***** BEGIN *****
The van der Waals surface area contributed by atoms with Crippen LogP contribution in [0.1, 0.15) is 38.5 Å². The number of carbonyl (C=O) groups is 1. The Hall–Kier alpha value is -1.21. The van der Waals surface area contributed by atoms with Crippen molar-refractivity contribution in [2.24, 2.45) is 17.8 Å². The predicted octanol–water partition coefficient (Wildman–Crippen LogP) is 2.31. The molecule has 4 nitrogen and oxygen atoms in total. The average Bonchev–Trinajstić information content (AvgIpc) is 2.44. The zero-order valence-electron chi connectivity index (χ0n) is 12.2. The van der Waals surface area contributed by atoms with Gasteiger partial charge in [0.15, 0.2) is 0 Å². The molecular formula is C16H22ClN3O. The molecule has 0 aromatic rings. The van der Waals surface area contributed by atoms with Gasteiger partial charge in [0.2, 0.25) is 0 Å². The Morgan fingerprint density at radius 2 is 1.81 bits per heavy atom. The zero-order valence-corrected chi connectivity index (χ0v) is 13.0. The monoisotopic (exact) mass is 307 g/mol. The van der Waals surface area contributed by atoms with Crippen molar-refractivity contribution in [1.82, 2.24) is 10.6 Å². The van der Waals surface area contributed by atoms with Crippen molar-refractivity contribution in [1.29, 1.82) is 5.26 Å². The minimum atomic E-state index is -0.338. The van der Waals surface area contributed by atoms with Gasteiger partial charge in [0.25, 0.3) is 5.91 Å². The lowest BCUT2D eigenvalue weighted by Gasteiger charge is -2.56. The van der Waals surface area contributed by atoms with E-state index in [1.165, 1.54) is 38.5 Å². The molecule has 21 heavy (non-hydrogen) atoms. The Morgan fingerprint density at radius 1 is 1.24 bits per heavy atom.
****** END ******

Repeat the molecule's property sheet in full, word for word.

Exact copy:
The van der Waals surface area contributed by atoms with Crippen LogP contribution in [0.1, 0.15) is 38.5 Å². The number of carbonyl (C=O) groups is 1. The Hall–Kier alpha value is -1.21. The van der Waals surface area contributed by atoms with Crippen molar-refractivity contribution in [2.24, 2.45) is 17.8 Å². The predicted octanol–water partition coefficient (Wildman–Crippen LogP) is 2.31. The molecule has 4 nitrogen and oxygen atoms in total. The average Bonchev–Trinajstić information content (AvgIpc) is 2.44. The zero-order valence-electron chi connectivity index (χ0n) is 12.2. The van der Waals surface area contributed by atoms with Gasteiger partial charge in [0.15, 0.2) is 0 Å². The molecular formula is C16H22ClN3O. The molecule has 0 aromatic rings. The van der Waals surface area contributed by atoms with Gasteiger partial charge in [0.2, 0.25) is 0 Å². The Morgan fingerprint density at radius 2 is 1.81 bits per heavy atom. The zero-order valence-corrected chi connectivity index (χ0v) is 13.0. The monoisotopic (exact) mass is 307 g/mol. The van der Waals surface area contributed by atoms with Crippen molar-refractivity contribution in [1.82, 2.24) is 10.6 Å². The van der Waals surface area contributed by atoms with Crippen molar-refractivity contribution in [1.29, 1.82) is 5.26 Å². The minimum atomic E-state index is -0.338. The van der Waals surface area contributed by atoms with Gasteiger partial charge in [0.25, 0.3) is 5.91 Å². The lowest BCUT2D eigenvalue weighted by Gasteiger charge is -2.56. The van der Waals surface area contributed by atoms with E-state index in [1.165, 1.54) is 38.5 Å². The molecule has 21 heavy (non-hydrogen) atoms. The Morgan fingerprint density at radius 1 is 1.24 bits per heavy atom.